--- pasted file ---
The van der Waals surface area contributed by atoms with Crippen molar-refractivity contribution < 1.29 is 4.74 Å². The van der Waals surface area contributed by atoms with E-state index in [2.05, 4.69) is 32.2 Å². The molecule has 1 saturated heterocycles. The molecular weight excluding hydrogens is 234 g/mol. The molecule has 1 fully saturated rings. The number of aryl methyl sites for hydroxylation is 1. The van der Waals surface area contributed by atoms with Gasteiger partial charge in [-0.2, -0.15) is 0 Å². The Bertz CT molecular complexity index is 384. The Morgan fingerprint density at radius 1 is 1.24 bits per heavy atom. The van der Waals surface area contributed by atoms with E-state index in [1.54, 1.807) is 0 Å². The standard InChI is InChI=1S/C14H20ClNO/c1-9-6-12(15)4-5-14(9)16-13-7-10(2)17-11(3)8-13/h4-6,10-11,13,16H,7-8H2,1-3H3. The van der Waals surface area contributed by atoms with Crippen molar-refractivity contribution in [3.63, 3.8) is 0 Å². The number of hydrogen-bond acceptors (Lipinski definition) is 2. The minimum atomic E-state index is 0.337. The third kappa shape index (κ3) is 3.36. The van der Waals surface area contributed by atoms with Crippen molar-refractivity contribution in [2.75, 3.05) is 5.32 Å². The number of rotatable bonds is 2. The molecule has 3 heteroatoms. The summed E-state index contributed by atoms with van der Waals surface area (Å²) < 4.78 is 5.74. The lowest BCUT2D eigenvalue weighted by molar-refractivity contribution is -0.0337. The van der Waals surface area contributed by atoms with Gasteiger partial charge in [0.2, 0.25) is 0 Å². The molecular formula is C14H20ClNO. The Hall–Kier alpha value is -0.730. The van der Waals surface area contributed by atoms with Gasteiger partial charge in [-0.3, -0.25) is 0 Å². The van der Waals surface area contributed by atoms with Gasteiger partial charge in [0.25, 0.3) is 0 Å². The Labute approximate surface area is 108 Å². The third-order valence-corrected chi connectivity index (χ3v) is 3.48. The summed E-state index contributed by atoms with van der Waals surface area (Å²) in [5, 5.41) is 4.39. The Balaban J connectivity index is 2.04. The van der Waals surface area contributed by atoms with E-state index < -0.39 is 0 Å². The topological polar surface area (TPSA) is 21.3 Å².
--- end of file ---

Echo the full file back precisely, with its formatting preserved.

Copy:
The van der Waals surface area contributed by atoms with Crippen molar-refractivity contribution < 1.29 is 4.74 Å². The van der Waals surface area contributed by atoms with E-state index in [2.05, 4.69) is 32.2 Å². The molecule has 1 saturated heterocycles. The molecular weight excluding hydrogens is 234 g/mol. The molecule has 1 fully saturated rings. The number of aryl methyl sites for hydroxylation is 1. The van der Waals surface area contributed by atoms with Gasteiger partial charge in [-0.2, -0.15) is 0 Å². The Bertz CT molecular complexity index is 384. The Morgan fingerprint density at radius 1 is 1.24 bits per heavy atom. The van der Waals surface area contributed by atoms with E-state index in [1.54, 1.807) is 0 Å². The standard InChI is InChI=1S/C14H20ClNO/c1-9-6-12(15)4-5-14(9)16-13-7-10(2)17-11(3)8-13/h4-6,10-11,13,16H,7-8H2,1-3H3. The van der Waals surface area contributed by atoms with Crippen molar-refractivity contribution in [3.63, 3.8) is 0 Å². The number of hydrogen-bond acceptors (Lipinski definition) is 2. The minimum atomic E-state index is 0.337. The third kappa shape index (κ3) is 3.36. The van der Waals surface area contributed by atoms with Crippen molar-refractivity contribution in [2.75, 3.05) is 5.32 Å². The number of rotatable bonds is 2. The molecule has 3 heteroatoms. The summed E-state index contributed by atoms with van der Waals surface area (Å²) < 4.78 is 5.74. The lowest BCUT2D eigenvalue weighted by molar-refractivity contribution is -0.0337. The van der Waals surface area contributed by atoms with Gasteiger partial charge in [0.2, 0.25) is 0 Å². The molecular formula is C14H20ClNO. The Hall–Kier alpha value is -0.730. The van der Waals surface area contributed by atoms with Gasteiger partial charge in [-0.3, -0.25) is 0 Å². The van der Waals surface area contributed by atoms with Gasteiger partial charge in [0.25, 0.3) is 0 Å². The Labute approximate surface area is 108 Å². The third-order valence-corrected chi connectivity index (χ3v) is 3.48. The summed E-state index contributed by atoms with van der Waals surface area (Å²) in [5, 5.41) is 4.39. The Balaban J connectivity index is 2.04. The van der Waals surface area contributed by atoms with E-state index < -0.39 is 0 Å². The topological polar surface area (TPSA) is 21.3 Å².